Monday, November 17, 2008

Democrats Become the New Conservative Party

In this month’s national election, Democrats captured the core conservative vote for the first time in nearly a century. Voters who were looking for a safe, non-controversial, all-American choice mostly voted Democratic.

The Republicans were the party of choice for conservatives for a lifetime, and it seemed inconceivable that they would ever give that up, but that’s exactly what they’ve done.

Bobby Jindal, the Republican governor of Louisiana, appearing on CBS, spelled out some of the ways the party gave up its conservative appeal:

As Republicans, we need to do three things to get back on track. Number one, we have got to stop defending the kind of spending and out-of-control spending that we would never tolerate in the other side. You know, when voters tell us that they trust Democrats more to cut their taxes, control spending, that tells you something is wrong with the Republican Party. We’ve got to match our actions with our rhetoric.

Number two, we’ve got to stop defending the kinds of corruption we would rightfully criticize in the other party. The week before the election, our most senior senator is convicted on federal charges — and that’s only the latest example.

Number three, we have got to be the party that offers real solutions to the problems that American voters, American families are worried about. We don’t need to abandon our conservative principles; we can’t just be the “party of no.” We need to offer real solutions on making health care more affordable, on the economic challenges facing families, on the international threats.

To be more blunt about it, the Republican party became the party of out-of-control deficit spending, economic troubles, foreign military adventures, official corruption, sex scandals, corporate giveaways, vices, voter suppression, controversy, and general lawlessness — nothing that a conservative could easily support. The Republicans in Washington have spent the last ten years trying to drag their feet on any work that needed to be done. That’s the opposite of the hard work that conservatives believe in. Nationally, Republicans have set out on a crusade, a war of sorts to overthrow many of the core principles of American culture and replace them with a cultish kind of religious extremism. To a conservative, that sounds like trouble that would be better avoided.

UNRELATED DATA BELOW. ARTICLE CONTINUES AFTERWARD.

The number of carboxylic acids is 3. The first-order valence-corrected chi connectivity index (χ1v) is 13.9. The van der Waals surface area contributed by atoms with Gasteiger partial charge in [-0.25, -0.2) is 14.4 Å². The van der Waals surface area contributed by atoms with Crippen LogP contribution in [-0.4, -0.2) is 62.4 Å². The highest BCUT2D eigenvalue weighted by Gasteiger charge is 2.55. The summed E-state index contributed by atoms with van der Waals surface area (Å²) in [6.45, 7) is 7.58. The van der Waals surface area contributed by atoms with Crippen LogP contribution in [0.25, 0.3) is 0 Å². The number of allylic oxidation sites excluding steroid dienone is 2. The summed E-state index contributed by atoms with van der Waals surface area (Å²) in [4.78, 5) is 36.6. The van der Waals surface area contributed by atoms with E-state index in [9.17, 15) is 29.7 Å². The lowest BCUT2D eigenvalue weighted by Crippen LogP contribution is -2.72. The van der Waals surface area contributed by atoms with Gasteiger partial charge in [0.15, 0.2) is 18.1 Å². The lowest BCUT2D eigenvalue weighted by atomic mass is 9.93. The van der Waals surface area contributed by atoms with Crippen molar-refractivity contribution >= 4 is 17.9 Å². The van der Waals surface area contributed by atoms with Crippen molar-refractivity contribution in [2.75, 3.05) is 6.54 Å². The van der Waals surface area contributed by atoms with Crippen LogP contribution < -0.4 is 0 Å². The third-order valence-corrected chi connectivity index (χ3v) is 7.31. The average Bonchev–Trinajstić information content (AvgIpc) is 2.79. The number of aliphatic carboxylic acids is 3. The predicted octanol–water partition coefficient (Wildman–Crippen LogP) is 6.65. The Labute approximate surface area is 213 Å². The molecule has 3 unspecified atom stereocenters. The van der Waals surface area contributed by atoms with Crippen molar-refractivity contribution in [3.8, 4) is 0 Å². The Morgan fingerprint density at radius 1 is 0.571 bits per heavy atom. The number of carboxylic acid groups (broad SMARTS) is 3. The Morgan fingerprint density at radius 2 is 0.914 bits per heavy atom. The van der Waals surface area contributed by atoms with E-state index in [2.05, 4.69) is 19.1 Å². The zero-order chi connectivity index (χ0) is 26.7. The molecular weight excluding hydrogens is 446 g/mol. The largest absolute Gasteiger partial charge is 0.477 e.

For their part, the Democrats — at least the core of the party — have come to see conservatives as a constructive part of a ruling coalition. And so it should be no surprise if the Democrats continue to carry the conservative vote for decades to come.

Jindal’s instructions to the Republican Party couldn’t be more clear, and others have sounded the same alarms, but to no avail. Most Republicans do not even realize that Jindal is a member of their party. When you talk about integrity, restraint, and priorities, you do not exactly sound Republican. Why, you sound more like President-elect Barack Obama — a Democrat. And so the call for the Republican Party to get back to basics seems destined to be lost in the cacophony of recriminations and strategizing.

Instead, the Republican Party seems to be preparing to embrace religious extremism and an all-out culture war over the next five years. The thought of converting American by force to a wacko version of Christian principles (that’s not the most charitable way of describing the plan, but that’s essentially what it’s about) might play well in a few states, but across most of the country, it is likely to cement the Republicans’ image as controversial and dangerous — exactly the wrong thing if they want to appeal to conservatives.

So what will become of the Republican Party? That is up to the Republicans, of course. But no political party has ever thrived by trying to overthrow American culture, and the Republicans will not either. If the Republicans continue down the road they are on, they will soon become a regional party, and in a few years, a third party, shut out of the debates, struggling to get on the ballot.